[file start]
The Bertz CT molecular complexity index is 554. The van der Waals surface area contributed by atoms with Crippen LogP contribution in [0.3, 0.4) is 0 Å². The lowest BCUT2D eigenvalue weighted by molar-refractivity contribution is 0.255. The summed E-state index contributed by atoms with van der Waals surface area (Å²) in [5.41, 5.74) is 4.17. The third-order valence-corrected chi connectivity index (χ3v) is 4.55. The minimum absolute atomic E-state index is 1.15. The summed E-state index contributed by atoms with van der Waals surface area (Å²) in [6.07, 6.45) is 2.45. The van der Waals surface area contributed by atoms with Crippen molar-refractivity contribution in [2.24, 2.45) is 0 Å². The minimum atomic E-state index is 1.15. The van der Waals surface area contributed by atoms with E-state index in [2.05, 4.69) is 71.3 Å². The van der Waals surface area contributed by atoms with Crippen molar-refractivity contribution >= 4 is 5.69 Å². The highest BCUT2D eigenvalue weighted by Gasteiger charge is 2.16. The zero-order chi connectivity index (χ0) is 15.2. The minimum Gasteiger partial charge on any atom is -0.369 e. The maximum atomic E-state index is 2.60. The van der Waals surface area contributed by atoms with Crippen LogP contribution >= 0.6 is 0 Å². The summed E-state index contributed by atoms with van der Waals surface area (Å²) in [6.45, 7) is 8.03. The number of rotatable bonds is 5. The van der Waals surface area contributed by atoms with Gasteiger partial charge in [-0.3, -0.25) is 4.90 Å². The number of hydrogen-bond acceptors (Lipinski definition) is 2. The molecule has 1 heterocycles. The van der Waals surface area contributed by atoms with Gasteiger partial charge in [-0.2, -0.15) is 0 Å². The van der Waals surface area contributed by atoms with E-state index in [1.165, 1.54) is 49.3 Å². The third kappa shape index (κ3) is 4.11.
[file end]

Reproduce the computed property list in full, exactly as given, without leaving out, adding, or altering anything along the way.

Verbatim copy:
The Bertz CT molecular complexity index is 554. The van der Waals surface area contributed by atoms with Crippen LogP contribution in [0.3, 0.4) is 0 Å². The lowest BCUT2D eigenvalue weighted by molar-refractivity contribution is 0.255. The summed E-state index contributed by atoms with van der Waals surface area (Å²) in [5.41, 5.74) is 4.17. The third-order valence-corrected chi connectivity index (χ3v) is 4.55. The minimum absolute atomic E-state index is 1.15. The summed E-state index contributed by atoms with van der Waals surface area (Å²) in [6.07, 6.45) is 2.45. The van der Waals surface area contributed by atoms with Crippen molar-refractivity contribution in [2.24, 2.45) is 0 Å². The minimum atomic E-state index is 1.15. The van der Waals surface area contributed by atoms with E-state index in [2.05, 4.69) is 71.3 Å². The van der Waals surface area contributed by atoms with Crippen molar-refractivity contribution >= 4 is 5.69 Å². The highest BCUT2D eigenvalue weighted by Gasteiger charge is 2.16. The zero-order chi connectivity index (χ0) is 15.2. The minimum Gasteiger partial charge on any atom is -0.369 e. The maximum atomic E-state index is 2.60. The van der Waals surface area contributed by atoms with Crippen LogP contribution >= 0.6 is 0 Å². The summed E-state index contributed by atoms with van der Waals surface area (Å²) in [6.45, 7) is 8.03. The number of rotatable bonds is 5. The van der Waals surface area contributed by atoms with Gasteiger partial charge in [-0.3, -0.25) is 4.90 Å². The number of hydrogen-bond acceptors (Lipinski definition) is 2. The molecule has 1 heterocycles. The van der Waals surface area contributed by atoms with Gasteiger partial charge in [-0.2, -0.15) is 0 Å². The van der Waals surface area contributed by atoms with E-state index in [1.165, 1.54) is 49.3 Å². The third kappa shape index (κ3) is 4.11.